Attorney General Jack Conway is urging Kentuckians to participate in a prescription drug “Take-Back” day on Saturday, April 26, 2014, from 10 a.m. to 2 p.m. local time by safely disposing of any unused, unneeded, or expired prescription drugs.
This marks the eighth nationwide “Take-Back” day with prescription drug collection sites in local communities across the country. More than 70 collection sites have been designated in Kentucky as part of the initiative, which is designed to help prevent an increase in prescription drug abuse and theft.
The Office of the Attorney General will be hosting a “Take-Back” event at its office in Prestonsburg located at 361 North Lake Drive. Residents throughout the state may search for a site near their communities by visiting the U.S. Drug Enforcement Administration (DEA) website athttp://tinyurl.com/46jpask.
Nationally, prescription painkillers are the leading cause of accidental death in the United States, and one in three Kentuckians has a friend or family member who has experienced problems as a result of abusing prescription pain relievers, according to the 2012 Kentucky Health Issues Poll (KHIP). Additionally, a report by the nonprofit Trust for America’s Health lists Kentucky as having the third-highest rate of fatal overdoses in the country – the vast majority from prescription pills.
“Through this initiative, our efforts, in combination with the great work of the DEA and local law enforcement agencies, have resulted in the collection and proper disposal of thousands of pounds of unneeded prescription drugs that would otherwise pose a threat to Kentucky families,” Attorney General Conway said. “These take-back events serve a critical role in making our communities safer by keeping potentially addictive and deadly prescription medications out of the wrong hands.”
During a national “Take-Back” day in October 2013, 647,211 pounds of expired and unwanted prescription medications were turned in at 5,683 collection sites across the United States, according to the DEA. Kentuckians turned in 9,171 pounds of prescription drugs at 77 collection locations across the state during last year’s event.
Kentucky continues to make progress in its fight against the epidemic of prescription drug abuse. According to the 2012 Kentucky Incentives for Prevention School Survey, the percentage of Kentucky teens misusing prescription drugs has dropped dramatically over the past four years.
Additionally, the latest report from the Substance Abuse and Mental Health Services Administration shows the non-medical use of prescription pain relievers among all age groups in Kentucky is down, and the state is below the national average for prescription drug abuse.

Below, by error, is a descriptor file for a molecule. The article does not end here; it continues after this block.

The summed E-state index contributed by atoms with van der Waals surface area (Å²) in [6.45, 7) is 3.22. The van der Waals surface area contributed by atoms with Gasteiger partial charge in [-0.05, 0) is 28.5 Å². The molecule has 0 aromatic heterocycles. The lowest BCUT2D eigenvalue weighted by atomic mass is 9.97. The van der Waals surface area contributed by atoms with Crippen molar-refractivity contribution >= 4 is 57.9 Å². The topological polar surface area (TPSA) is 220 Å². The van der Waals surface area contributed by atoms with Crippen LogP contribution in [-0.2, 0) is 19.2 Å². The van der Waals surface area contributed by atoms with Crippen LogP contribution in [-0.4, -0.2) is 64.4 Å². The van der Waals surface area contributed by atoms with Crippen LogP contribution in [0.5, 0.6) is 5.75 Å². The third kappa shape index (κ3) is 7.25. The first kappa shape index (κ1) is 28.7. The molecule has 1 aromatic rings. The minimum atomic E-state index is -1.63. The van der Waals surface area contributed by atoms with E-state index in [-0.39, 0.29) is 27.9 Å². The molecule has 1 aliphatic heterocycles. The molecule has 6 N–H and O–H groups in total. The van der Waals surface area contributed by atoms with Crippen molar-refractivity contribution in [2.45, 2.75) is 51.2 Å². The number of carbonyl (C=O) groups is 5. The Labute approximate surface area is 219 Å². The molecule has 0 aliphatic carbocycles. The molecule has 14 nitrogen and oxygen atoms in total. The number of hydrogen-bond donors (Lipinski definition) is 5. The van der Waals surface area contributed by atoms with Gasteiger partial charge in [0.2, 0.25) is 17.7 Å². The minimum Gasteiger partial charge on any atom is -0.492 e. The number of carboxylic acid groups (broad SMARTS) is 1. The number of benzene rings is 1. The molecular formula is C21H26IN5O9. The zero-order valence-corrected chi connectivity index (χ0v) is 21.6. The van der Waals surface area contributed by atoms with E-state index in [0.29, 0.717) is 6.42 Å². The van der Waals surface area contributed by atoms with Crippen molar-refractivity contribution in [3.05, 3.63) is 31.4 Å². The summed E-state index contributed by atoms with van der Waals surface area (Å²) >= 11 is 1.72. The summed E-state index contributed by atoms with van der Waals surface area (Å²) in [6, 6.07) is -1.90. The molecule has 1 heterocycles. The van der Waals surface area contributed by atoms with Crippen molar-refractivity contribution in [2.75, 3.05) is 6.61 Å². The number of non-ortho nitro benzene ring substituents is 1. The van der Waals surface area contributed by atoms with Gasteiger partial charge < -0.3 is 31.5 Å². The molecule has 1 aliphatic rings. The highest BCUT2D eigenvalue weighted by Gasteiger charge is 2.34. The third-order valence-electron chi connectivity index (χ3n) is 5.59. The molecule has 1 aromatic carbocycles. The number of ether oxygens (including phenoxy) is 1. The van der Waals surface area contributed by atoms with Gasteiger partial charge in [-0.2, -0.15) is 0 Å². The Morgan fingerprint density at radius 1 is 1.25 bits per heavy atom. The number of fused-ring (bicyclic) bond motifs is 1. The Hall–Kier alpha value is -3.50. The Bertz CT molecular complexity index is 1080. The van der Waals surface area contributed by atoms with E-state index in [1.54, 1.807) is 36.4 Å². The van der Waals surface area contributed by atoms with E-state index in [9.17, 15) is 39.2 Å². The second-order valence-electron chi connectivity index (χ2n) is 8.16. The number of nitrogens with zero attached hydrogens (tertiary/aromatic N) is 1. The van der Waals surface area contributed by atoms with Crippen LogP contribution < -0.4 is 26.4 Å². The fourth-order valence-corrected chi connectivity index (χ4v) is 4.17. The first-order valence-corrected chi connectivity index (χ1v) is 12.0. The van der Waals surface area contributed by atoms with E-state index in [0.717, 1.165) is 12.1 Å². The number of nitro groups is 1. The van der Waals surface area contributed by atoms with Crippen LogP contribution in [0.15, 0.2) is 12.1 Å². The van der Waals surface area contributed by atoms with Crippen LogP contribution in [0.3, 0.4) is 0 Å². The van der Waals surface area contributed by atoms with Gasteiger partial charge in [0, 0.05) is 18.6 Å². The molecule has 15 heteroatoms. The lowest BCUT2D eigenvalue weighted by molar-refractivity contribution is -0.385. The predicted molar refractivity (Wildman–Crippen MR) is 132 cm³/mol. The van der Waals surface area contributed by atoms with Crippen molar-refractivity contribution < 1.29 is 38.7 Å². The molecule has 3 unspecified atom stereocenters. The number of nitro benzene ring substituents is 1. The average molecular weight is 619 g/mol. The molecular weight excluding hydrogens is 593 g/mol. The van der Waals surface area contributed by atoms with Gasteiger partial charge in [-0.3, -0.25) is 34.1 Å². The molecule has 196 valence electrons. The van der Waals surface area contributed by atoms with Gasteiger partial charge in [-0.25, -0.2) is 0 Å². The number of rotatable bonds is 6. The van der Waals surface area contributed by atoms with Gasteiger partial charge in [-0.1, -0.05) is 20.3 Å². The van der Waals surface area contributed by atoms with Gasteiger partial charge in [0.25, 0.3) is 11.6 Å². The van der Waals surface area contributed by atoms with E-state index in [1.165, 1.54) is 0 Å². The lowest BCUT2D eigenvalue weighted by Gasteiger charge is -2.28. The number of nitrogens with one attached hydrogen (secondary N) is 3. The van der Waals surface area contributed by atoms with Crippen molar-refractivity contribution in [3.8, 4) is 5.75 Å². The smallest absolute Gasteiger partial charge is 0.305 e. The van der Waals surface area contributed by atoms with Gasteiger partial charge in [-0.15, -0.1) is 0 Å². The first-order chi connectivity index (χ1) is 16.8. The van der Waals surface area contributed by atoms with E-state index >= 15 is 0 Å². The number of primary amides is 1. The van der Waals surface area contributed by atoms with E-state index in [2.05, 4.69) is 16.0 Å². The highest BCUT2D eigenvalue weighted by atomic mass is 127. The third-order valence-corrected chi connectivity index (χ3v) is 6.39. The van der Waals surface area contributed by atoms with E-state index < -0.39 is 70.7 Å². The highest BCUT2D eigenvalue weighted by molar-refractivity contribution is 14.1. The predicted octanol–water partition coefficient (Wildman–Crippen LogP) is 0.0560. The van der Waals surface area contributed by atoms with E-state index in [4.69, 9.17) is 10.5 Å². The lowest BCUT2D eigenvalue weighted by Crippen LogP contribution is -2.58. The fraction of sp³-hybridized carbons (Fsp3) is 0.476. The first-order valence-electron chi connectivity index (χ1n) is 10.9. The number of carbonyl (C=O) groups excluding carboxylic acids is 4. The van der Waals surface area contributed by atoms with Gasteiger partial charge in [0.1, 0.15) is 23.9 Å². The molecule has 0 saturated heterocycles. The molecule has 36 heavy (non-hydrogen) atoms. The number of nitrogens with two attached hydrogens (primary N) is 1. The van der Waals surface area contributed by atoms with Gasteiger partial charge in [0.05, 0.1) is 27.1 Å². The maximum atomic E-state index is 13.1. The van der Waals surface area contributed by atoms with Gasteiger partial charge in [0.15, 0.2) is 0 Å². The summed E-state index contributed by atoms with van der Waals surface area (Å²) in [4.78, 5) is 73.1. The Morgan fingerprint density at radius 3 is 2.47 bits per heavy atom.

The “Take-Back” initiative is a collaborative effort between local, state, and federal law enforcement and government agencies. The service is free and anonymous.
Prescription Drug Diversion Efforts
Attorney General Conway launched Kentucky’s first and only statewide Prescription Drug Abuse Prevention Task Force in August of 2009. The task force has been involved in more than 450 prescription drug diversion investigations, including Operation Flamingo Road, the state’s largest prescription drug bust that resulted in the arrest of more than 500 people.
General Conway also worked closely with Governor Beshear, House Speaker Stumbo, Senate President Stivers and other lawmakers to win passage of landmark legislation in 2012 to prevent the abuse and diversion of prescription pills in the Commonwealth. Since passage of HB 1, overdose deaths in Kentucky declined for the first time in a decade and more than half of the state’s pain management clinics have closed their doors.
In January 2014, General Conway announced that more than $32 million recovered in settlements with two pharmaceutical companies is being used throughout Kentucky to expand substance abuse treatment, including opiate addictions. The settlement funds will create a new treatment center for adults, treatment scholarships, a grant program for new juvenile treatment beds and/or centers, and expanded services for juveniles.
In addition to the work being done here in the Commonwealth, Attorney General Conway reached across party lines to work with Attorney General Pam Bondi in Florida to ensure that her state implemented an electronic prescription drug monitoring system similar to Kentucky’s KASPER system. Together they have worked to shut down the pill pipeline between Florida and Kentucky and to see that all 50 states have prescription drug monitoring programs in place and that all of the programs can share data across state lines.
Keep Kentucky Kids Safe
In 2010, General Conway launched the Keep Kentucky Kids Safe initiative with the Kentucky Justice Cabinet and its Office of Drug Control Policy, Kentucky Pharmacists Association, National Association of Drug Diversion Investigators (NADDI), Operation UNITE and concerned parents. Since its launch, Attorney General Conway and his partners have warned approximately 40,000 students, parents, and teachers about the dangers of prescription drug abuse.
As part of the Keep Kentucky Kids Safe program, students are encouraged to participate in an annual statewide video PSA contest created to raise awareness about the risks of prescription drug abuse.